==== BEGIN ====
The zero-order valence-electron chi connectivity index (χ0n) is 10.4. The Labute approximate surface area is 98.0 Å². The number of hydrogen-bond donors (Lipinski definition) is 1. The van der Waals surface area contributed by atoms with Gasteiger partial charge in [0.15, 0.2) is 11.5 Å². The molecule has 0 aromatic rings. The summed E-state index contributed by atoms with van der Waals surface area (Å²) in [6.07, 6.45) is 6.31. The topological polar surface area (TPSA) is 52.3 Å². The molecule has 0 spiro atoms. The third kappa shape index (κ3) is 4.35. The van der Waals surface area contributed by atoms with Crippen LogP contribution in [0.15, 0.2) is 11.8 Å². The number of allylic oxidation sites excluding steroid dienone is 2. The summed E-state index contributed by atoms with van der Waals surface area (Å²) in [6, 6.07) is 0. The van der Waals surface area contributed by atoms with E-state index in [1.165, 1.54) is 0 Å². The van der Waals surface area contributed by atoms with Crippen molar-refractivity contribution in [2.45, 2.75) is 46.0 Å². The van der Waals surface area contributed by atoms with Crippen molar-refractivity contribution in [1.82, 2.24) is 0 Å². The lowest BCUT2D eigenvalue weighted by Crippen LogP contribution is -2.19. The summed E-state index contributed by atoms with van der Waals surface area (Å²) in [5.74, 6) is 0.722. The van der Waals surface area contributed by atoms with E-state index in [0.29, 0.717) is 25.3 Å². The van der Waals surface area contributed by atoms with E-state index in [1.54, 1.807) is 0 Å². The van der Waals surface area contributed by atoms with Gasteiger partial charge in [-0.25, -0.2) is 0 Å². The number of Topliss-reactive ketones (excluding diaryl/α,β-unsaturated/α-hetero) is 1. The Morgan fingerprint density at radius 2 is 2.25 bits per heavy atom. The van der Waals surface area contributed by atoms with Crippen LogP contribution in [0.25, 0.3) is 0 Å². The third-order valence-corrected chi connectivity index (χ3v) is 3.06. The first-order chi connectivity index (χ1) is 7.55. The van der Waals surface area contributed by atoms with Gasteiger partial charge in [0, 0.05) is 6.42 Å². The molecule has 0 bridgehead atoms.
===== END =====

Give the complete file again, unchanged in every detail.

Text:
The zero-order valence-electron chi connectivity index (χ0n) is 10.4. The Labute approximate surface area is 98.0 Å². The number of hydrogen-bond donors (Lipinski definition) is 1. The van der Waals surface area contributed by atoms with Gasteiger partial charge in [0.15, 0.2) is 11.5 Å². The molecule has 0 aromatic rings. The summed E-state index contributed by atoms with van der Waals surface area (Å²) in [6.07, 6.45) is 6.31. The topological polar surface area (TPSA) is 52.3 Å². The molecule has 0 spiro atoms. The third kappa shape index (κ3) is 4.35. The van der Waals surface area contributed by atoms with Crippen LogP contribution in [0.15, 0.2) is 11.8 Å². The number of allylic oxidation sites excluding steroid dienone is 2. The summed E-state index contributed by atoms with van der Waals surface area (Å²) in [6, 6.07) is 0. The van der Waals surface area contributed by atoms with E-state index in [1.165, 1.54) is 0 Å². The van der Waals surface area contributed by atoms with Crippen molar-refractivity contribution in [2.45, 2.75) is 46.0 Å². The van der Waals surface area contributed by atoms with Crippen molar-refractivity contribution in [1.82, 2.24) is 0 Å². The lowest BCUT2D eigenvalue weighted by Crippen LogP contribution is -2.19. The summed E-state index contributed by atoms with van der Waals surface area (Å²) in [5.74, 6) is 0.722. The van der Waals surface area contributed by atoms with E-state index in [0.29, 0.717) is 25.3 Å². The van der Waals surface area contributed by atoms with E-state index in [1.54, 1.807) is 0 Å². The van der Waals surface area contributed by atoms with Gasteiger partial charge in [-0.25, -0.2) is 0 Å². The number of Topliss-reactive ketones (excluding diaryl/α,β-unsaturated/α-hetero) is 1. The Morgan fingerprint density at radius 2 is 2.25 bits per heavy atom. The van der Waals surface area contributed by atoms with Crippen LogP contribution in [0.25, 0.3) is 0 Å². The third-order valence-corrected chi connectivity index (χ3v) is 3.06. The first-order chi connectivity index (χ1) is 7.55. The van der Waals surface area contributed by atoms with Gasteiger partial charge in [0, 0.05) is 6.42 Å². The molecule has 0 bridgehead atoms.